China has made extraordinary strides towards internationalising the renminbi, and it is now time for the global community to recognise that the economic architecture needs to evolve to keep pace with the changes.
While the world has been focusing on Europe’s woes and America’s new stimulus programme, the renminbi quietly passed another key milestone on its path towards becoming a global currency.
The process of internationalisation is accelerating, driven principally by growth in trade settlement
Last July the yield spread between 5-year onshore Chinese government bonds and those traded on overseas exchanges narrowed to just 9 basis points. A year earlier the spread stood at almost 300 points.
The higher price paid by onshore borrowers last year reflected the frictional costs created by Chinese controls. The convergence of the bond yield is an unequivocal vote of confidence in Beijing’s programme of currency normalisation.
The disappearance of the yield spread, when considered alongside the broadly shared agreement that the RMB has reached market equilibrium with the US dollar, are clear indications that the walls that have sequestered the Chinese currency from the global economy are crumbling fast.
The Chinese government has made substantial progress on all the three key steps to full convertibility of the renminbi: deepening and liberalising the local capital markets; relaxing restrictions on the exchange rate; and allowing the markets greater say in setting interest rates.
The Qualified Foreign Institutional Investor programme, which gives foreigners direct access to China’s capital markets, has been expanded by USD7.3 billion so far this year to USD29.8 billion; the onshore interbank market is being liberalised; interest rates have been allowed to float 10 per cent above and 30 per cent below the rate set by the People’s Bank of China; and the daily amount which the renminbi can fluctuate has been doubled to 2 per cent.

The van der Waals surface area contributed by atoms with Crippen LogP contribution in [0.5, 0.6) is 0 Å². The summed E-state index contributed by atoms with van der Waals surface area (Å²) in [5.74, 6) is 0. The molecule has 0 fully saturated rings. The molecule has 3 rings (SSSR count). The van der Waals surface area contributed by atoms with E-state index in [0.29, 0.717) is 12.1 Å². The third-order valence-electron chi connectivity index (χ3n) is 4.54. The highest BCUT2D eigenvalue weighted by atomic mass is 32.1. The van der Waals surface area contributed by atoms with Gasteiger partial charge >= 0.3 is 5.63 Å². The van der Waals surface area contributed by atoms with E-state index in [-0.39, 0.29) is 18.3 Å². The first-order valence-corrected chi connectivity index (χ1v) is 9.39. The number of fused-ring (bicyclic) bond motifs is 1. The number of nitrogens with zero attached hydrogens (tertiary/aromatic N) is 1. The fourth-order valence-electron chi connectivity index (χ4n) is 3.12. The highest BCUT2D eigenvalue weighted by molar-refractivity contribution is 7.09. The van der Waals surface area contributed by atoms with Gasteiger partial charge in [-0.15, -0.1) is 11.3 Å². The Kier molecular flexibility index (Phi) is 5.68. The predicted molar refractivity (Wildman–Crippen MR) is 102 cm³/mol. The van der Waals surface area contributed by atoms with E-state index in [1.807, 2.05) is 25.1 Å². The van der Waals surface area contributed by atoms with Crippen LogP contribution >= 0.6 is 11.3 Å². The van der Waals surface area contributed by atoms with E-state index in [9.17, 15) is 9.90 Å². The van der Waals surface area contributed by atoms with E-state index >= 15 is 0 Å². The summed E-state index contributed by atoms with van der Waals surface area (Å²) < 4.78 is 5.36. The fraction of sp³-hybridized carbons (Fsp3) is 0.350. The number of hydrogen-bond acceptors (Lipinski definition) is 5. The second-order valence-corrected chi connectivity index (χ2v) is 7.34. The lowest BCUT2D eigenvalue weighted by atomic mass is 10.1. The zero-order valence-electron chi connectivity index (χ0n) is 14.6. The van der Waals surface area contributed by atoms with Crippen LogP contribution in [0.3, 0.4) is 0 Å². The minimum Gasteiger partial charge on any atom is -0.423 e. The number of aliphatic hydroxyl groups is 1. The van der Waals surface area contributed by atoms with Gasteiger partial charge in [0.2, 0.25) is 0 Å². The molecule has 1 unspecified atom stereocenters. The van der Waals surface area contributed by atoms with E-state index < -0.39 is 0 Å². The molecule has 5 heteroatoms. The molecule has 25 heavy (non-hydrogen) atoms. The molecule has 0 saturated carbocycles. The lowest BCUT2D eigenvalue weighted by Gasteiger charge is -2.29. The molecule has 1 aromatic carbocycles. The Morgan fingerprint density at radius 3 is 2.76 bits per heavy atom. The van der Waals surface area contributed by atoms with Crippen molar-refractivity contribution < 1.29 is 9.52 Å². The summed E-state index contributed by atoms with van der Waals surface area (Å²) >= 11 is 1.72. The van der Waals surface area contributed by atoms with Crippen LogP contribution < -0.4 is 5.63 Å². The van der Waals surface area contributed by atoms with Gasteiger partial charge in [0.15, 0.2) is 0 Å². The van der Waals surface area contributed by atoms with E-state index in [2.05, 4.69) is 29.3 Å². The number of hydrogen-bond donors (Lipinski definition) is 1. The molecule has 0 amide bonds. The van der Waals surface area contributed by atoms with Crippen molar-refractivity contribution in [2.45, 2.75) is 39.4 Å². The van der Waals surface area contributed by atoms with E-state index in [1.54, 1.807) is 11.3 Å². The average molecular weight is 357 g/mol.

September’s creation of a deliverable renminbi futures exchange in Hong Kong also marks a key step in establishing a functioning feedback loop for market-set exchange rates, as do the memoranda of understanding signed with Singapore and Taiwan to establish RMB clearing centres.
We need to recognise that a global reserve regime that stands on three legs is going to be more stable
The process of internationalisation is accelerating, driven principally by growth in trade settlement. China first permitted trade RMB settlement in 2009, and since then it has grown to account for more than 10 per cent of China’s total trade, and continues to expand.
The recent plateauing of the renminbi deposit growth in Hong Kong at around RMB550 billion has been mistakenly interpreted by some analysts as an indication of slowing market interest in the currency itself and the internationalisation project more broadly.
But the slowdown in deposits is a mark of success rather than weakness. Some speculative investment has been driven out of the market since the renminbi reached equilibrium with the dollar, and other funds have migrated over the border into the onshore market.